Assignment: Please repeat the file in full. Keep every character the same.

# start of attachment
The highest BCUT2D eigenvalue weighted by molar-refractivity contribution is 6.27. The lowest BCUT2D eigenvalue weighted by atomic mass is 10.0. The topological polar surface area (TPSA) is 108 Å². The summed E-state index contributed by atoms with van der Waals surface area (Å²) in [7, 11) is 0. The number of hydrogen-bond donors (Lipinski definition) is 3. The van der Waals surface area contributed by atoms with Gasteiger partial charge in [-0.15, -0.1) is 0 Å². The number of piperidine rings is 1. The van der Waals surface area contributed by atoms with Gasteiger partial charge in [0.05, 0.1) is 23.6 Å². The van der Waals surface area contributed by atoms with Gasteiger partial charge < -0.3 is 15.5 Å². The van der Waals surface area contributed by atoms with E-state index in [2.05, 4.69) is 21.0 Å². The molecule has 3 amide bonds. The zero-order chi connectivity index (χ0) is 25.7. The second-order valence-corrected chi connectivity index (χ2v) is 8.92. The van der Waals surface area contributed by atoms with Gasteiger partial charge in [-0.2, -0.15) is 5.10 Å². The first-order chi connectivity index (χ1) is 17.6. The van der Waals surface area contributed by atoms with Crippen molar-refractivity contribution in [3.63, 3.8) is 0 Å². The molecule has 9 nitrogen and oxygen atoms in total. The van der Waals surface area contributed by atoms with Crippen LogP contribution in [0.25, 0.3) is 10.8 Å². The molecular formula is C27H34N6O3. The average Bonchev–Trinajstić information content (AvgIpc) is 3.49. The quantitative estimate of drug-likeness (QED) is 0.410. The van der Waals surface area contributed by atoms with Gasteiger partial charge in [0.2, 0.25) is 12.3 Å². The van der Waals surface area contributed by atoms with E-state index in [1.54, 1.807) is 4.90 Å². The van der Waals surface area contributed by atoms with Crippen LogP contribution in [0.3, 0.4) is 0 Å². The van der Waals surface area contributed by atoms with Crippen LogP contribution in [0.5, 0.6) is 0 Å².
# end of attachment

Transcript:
The highest BCUT2D eigenvalue weighted by molar-refractivity contribution is 6.27. The lowest BCUT2D eigenvalue weighted by atomic mass is 10.0. The topological polar surface area (TPSA) is 108 Å². The summed E-state index contributed by atoms with van der Waals surface area (Å²) in [7, 11) is 0. The number of hydrogen-bond donors (Lipinski definition) is 3. The van der Waals surface area contributed by atoms with Gasteiger partial charge in [-0.15, -0.1) is 0 Å². The number of piperidine rings is 1. The van der Waals surface area contributed by atoms with Gasteiger partial charge in [0.05, 0.1) is 23.6 Å². The van der Waals surface area contributed by atoms with Gasteiger partial charge < -0.3 is 15.5 Å². The van der Waals surface area contributed by atoms with E-state index in [2.05, 4.69) is 21.0 Å². The molecule has 3 amide bonds. The zero-order chi connectivity index (χ0) is 25.7. The second-order valence-corrected chi connectivity index (χ2v) is 8.92. The van der Waals surface area contributed by atoms with Gasteiger partial charge in [-0.2, -0.15) is 5.10 Å². The first-order chi connectivity index (χ1) is 17.6. The van der Waals surface area contributed by atoms with Crippen molar-refractivity contribution in [3.63, 3.8) is 0 Å². The molecule has 9 nitrogen and oxygen atoms in total. The van der Waals surface area contributed by atoms with Crippen LogP contribution in [0.25, 0.3) is 10.8 Å². The molecular formula is C27H34N6O3. The average Bonchev–Trinajstić information content (AvgIpc) is 3.49. The quantitative estimate of drug-likeness (QED) is 0.410. The van der Waals surface area contributed by atoms with Gasteiger partial charge in [0.2, 0.25) is 12.3 Å². The van der Waals surface area contributed by atoms with E-state index in [1.54, 1.807) is 4.90 Å². The van der Waals surface area contributed by atoms with Crippen LogP contribution in [0.3, 0.4) is 0 Å². The van der Waals surface area contributed by atoms with Crippen LogP contribution in [0.5, 0.6) is 0 Å².